Bread and Roses:  Ken Loach's Cannes entry last year finally comes to the states this May.  I'll see it, surely, but I have this weird feeling about the English Loach making a film set in L.A.

Brother:  I will follow Takeshi Kitano anywhere, even in this American debut with Omar Epps.

The Man Who Cried:  Anyone that reads my rantings regularly should know by now my feelings on Cate Blanchett.  Add to this the fact that Sally Potter (Orlando) is behind the lens and you have a major art house commodity for me.

Eureka:  After a Spring filled with screeners from Shooting Gallery Films, they chose to ask that critics only see this one in theatres.  Considering the pre-release buzz and reviews from Cannes last year, I'm sure that I'll thanks them for saving the joy for the theatrical experience.


A.I.:  If this were still the child of Stanley Kubrick, I'd be on pins and needles right now, but not with Spielberg behind the camera now.  I'll be there, for sure, but I have this horrible fear of sentimentality.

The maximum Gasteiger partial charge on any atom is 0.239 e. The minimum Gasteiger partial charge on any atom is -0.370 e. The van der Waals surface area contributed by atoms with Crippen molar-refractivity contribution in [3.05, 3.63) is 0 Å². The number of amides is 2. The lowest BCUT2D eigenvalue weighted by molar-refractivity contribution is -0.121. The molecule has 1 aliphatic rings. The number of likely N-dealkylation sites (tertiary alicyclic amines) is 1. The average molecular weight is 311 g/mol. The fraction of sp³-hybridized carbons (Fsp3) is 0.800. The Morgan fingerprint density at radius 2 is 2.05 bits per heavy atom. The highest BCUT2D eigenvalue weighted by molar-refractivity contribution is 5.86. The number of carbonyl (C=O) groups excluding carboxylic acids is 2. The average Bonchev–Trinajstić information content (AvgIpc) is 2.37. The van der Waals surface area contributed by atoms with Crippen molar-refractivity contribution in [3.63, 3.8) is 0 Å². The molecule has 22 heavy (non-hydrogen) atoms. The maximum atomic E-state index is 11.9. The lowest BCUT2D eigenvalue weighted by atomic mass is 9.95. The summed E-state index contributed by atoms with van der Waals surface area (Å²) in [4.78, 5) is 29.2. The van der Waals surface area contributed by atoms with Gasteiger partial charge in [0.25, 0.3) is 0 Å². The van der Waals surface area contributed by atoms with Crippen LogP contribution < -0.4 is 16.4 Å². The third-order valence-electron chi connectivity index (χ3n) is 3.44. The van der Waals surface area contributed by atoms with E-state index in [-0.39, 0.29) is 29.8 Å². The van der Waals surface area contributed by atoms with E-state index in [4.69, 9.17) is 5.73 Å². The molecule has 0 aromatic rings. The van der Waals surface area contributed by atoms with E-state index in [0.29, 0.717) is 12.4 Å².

SwordfishGone in Sixty Seconds was my big guilty pleasure last year -- perhaps director Dominic Sena will do it again with this internet-driven action film (though the memories of Hackers and the recent Antitrust do not help it).

Baby Boy:  After Shaft last year I was fearful of John Singleton's future, but this return to the themes in Boyz in the Hood could be his return to grace.

Sexy Beast:  Slick and stylistic, this Ben Kinsley and Ray Winstone film could be one of the great eye-popping films this year.   That is, if Fox Searchlight gives it the expected wide release.

Rat Race:  I have deep doubts about this film, but the fact that it is based on It's a Mad, Mad, Mad, Mad World will be enough to get me in -- though I cannot promise it'll be enough to keep me from leaving.

The Anniversary Party:  I know very little about this film, but the idea of a film written and directed by Alan Cummings and Jennifer Jason Leigh, two of the best actors under 40, is certainly enough to spark my interest.

Everybody Famous!:  I'm a sucker for Best Foreign Language Film nominees at the Academy Awards and this is no exception.  One Belgian reader has already made it clear that I cannot miss it.